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Andrew Reimer, PhD, RN, CFRN, Assistant Professor, Frances Payne Bolton School of Nursing, CWRU Case Western Reserve University
KL2 Scholar Alum Uses Data to Decide when to Transfer Patients by Medical Helicopter

Clinical and Translational Science Collaborative of Cleveland

The ability to quickly move patients by medical helicopter is especially vital in what is known as the golden hour – that first hour after a traumatic injury, considered the most critical for successful emergency treatment. "For true emergencies, it is quicker and better to transport someone by air, but that's not the majority of the transfers being made," said researcher Andrew Reimer, an assistant professor and KL2 scholar alum from the Clinical and Translational Science Collaborative of Cleveland. Andrew is a longtime flight nurse who has made hundreds of emergency flights before and during his nursing career at Case Western Reserve University. As a KL2 scholar, Dr. Reimer developed the Medical Transport Data Repository that consists of linked electronic health records. Long term, this research aims to develop data-driven clinical decision support that will guide the transfer of patients by helicopter and ambulance, and ultimately improve outcomes and reduce costs.

July 17, 2019

Dr. Buckley stands smiling with the three scholars and Mr. Wright in a ballroom. All are wearing suits.
Wright Center Welcomes Three Inaugural C. Kenneth and Dianne Wright Physician-Scientist Scholars

Virginia Commonwealth University C. Kenneth and Dianne Wright Center for Clinical and Translational Research

A new program made possible by a $4 million endowment established by longtime Virginia Commonwealth University benefactor C. Kenneth Wright is connecting the next generation of health sciences researchers with the resources and training they need to support their work.

The C. Kenneth and Dianne Wright Physician-Scientist Scholars Program welcomed its inaugural class earlier this year. The program that is open to VCU School of Medicine M.D.-Ph.D. students in their second year or further of graduate school training offsets the students’ tuition, fees, and stipends during medical school years. It also provides the students with up to $3,000 each year, which can be applied toward travel to a meeting to present results of their clinical or translational research, defraying the cost of a United States Medical Licensing Examination, or defraying the cost of residency program interviews. Additionally, it can be applied to partially defer medical school tuition and stipend costs for each scholar.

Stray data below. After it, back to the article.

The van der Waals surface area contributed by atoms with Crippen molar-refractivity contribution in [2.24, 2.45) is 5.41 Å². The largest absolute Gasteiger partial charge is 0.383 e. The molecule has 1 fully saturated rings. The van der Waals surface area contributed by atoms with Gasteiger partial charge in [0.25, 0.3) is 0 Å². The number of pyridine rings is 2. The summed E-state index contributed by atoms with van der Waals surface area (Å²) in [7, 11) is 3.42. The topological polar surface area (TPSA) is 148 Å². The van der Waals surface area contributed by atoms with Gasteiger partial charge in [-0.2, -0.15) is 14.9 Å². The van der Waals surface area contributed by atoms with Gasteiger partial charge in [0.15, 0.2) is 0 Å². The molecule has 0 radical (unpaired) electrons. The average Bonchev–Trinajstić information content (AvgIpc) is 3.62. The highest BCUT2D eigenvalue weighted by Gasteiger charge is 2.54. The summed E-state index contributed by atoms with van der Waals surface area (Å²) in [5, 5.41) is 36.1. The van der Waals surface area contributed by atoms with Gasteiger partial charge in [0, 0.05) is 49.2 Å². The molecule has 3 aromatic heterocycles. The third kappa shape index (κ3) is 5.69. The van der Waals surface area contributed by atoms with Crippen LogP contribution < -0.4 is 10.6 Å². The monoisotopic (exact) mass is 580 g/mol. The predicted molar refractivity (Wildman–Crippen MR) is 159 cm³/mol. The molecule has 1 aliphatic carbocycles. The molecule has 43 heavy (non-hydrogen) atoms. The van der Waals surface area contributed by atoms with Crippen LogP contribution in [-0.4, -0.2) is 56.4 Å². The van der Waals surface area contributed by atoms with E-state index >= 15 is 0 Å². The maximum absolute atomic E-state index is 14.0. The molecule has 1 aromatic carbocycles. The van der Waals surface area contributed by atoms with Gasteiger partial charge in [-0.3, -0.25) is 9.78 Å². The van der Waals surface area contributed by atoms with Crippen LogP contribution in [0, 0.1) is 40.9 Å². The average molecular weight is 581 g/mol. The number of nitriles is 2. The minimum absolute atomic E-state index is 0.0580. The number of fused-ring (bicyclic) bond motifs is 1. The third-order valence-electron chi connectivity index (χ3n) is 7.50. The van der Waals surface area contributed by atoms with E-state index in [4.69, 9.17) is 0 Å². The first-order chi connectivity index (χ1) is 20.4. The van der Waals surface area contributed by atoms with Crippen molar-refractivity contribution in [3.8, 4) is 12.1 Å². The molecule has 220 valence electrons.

July 15, 2019

Female cancer patient looks out a window. White cat lounges next to her. Mayo Clinic
Clinical Trials Key to Lung Cancer Patient’s Survival

Mayo Clinic Center for Clinical and Translational Science

In 2014, Katherine Bensen — a young, healthy non-smoker — learned her persistent cough was caused by stage IV lung cancer. By the time she was diagnosed, the disease had already spread to her lymph nodes, chest and spine. Katherine was a young, healthy non-smoker.  She's found one key to successfully fighting it when standard treatments fail: clinical trials.

Through clinical trials, doctors hope to discover effective treatments that lead to improved survival rates. But they need more patients like Katherine to help them make those discoveries. Thanks to clinical trials, doctors at Mayo Clinic's Rochester campus have had something new to offer her each time a therapy has failed. And that has allowed Katherine to beat the odds. 

July 15, 2019

Wright Center Director Dr. Gerry Moeller stands in front of an MRI
With NIH Grant, UVA and VCU Now Part of Elite Group of Institutions

Virginia Commonwealth University C. Kenneth and Dianne Wright Center for Clinical and Translational Research

The University of Virginia (UVA) has received a multi-million dollar grant from the National Institutes of Health (NIH). Virginia Commonwealth University (VCU) in Richmond first received the same grant a year ago, paving the way for more medical research in Virginia. 

Winners of the NIH’s Clinical and Translational Science Awards are an elite group of research institutions. And now UVA and VCU are both part of the bunch. The $21.5 million award goes to what Gerry Moeller, a physician and researcher at VCU, calls research that makes things real. “The easiest way to explain it is research that translates basic science into having a positive impact on health for the community,” says Moeller.  

July 12, 2019

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